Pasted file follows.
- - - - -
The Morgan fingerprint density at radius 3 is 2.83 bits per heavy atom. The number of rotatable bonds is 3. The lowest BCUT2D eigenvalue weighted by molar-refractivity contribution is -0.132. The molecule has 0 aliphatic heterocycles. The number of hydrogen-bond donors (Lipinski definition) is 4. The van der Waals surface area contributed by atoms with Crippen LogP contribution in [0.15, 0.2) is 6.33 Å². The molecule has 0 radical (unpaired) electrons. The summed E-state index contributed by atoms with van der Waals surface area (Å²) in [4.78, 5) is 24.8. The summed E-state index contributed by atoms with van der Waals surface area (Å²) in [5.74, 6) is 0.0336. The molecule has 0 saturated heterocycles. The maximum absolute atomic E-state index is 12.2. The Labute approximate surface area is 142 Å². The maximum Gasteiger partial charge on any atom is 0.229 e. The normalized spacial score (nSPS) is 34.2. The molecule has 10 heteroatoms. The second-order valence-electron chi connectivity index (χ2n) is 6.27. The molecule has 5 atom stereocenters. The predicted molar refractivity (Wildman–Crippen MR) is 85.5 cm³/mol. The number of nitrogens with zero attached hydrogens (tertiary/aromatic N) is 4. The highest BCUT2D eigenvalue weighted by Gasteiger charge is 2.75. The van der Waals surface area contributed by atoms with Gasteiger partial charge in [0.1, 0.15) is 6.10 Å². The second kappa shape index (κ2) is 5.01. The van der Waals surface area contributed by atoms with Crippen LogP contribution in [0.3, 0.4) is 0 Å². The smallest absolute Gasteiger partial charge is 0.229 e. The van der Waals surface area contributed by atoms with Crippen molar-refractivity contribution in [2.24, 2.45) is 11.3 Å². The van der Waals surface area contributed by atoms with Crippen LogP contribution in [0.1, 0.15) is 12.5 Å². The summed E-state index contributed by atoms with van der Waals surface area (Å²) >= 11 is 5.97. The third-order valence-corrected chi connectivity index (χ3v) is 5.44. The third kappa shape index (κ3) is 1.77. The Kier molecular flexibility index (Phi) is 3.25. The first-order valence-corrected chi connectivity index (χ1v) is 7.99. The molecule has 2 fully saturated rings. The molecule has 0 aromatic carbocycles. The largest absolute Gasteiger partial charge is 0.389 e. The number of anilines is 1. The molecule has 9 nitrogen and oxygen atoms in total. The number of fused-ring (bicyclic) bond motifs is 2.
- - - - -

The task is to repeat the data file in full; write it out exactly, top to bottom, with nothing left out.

The Morgan fingerprint density at radius 3 is 2.83 bits per heavy atom. The number of rotatable bonds is 3. The lowest BCUT2D eigenvalue weighted by molar-refractivity contribution is -0.132. The molecule has 0 aliphatic heterocycles. The number of hydrogen-bond donors (Lipinski definition) is 4. The van der Waals surface area contributed by atoms with Crippen LogP contribution in [0.15, 0.2) is 6.33 Å². The molecule has 0 radical (unpaired) electrons. The summed E-state index contributed by atoms with van der Waals surface area (Å²) in [4.78, 5) is 24.8. The summed E-state index contributed by atoms with van der Waals surface area (Å²) in [5.74, 6) is 0.0336. The molecule has 0 saturated heterocycles. The maximum absolute atomic E-state index is 12.2. The Labute approximate surface area is 142 Å². The maximum Gasteiger partial charge on any atom is 0.229 e. The normalized spacial score (nSPS) is 34.2. The molecule has 10 heteroatoms. The second-order valence-electron chi connectivity index (χ2n) is 6.27. The molecule has 5 atom stereocenters. The predicted molar refractivity (Wildman–Crippen MR) is 85.5 cm³/mol. The number of nitrogens with zero attached hydrogens (tertiary/aromatic N) is 4. The highest BCUT2D eigenvalue weighted by Gasteiger charge is 2.75. The van der Waals surface area contributed by atoms with Gasteiger partial charge in [0.1, 0.15) is 6.10 Å². The second kappa shape index (κ2) is 5.01. The van der Waals surface area contributed by atoms with Crippen LogP contribution in [0.3, 0.4) is 0 Å². The smallest absolute Gasteiger partial charge is 0.229 e. The van der Waals surface area contributed by atoms with Crippen molar-refractivity contribution in [2.24, 2.45) is 11.3 Å². The van der Waals surface area contributed by atoms with Crippen LogP contribution in [0.1, 0.15) is 12.5 Å². The summed E-state index contributed by atoms with van der Waals surface area (Å²) >= 11 is 5.97. The third-order valence-corrected chi connectivity index (χ3v) is 5.44. The third kappa shape index (κ3) is 1.77. The Kier molecular flexibility index (Phi) is 3.25. The first-order valence-corrected chi connectivity index (χ1v) is 7.99. The molecule has 2 fully saturated rings. The molecule has 0 aromatic carbocycles. The largest absolute Gasteiger partial charge is 0.389 e. The number of anilines is 1. The molecule has 9 nitrogen and oxygen atoms in total. The number of fused-ring (bicyclic) bond motifs is 2.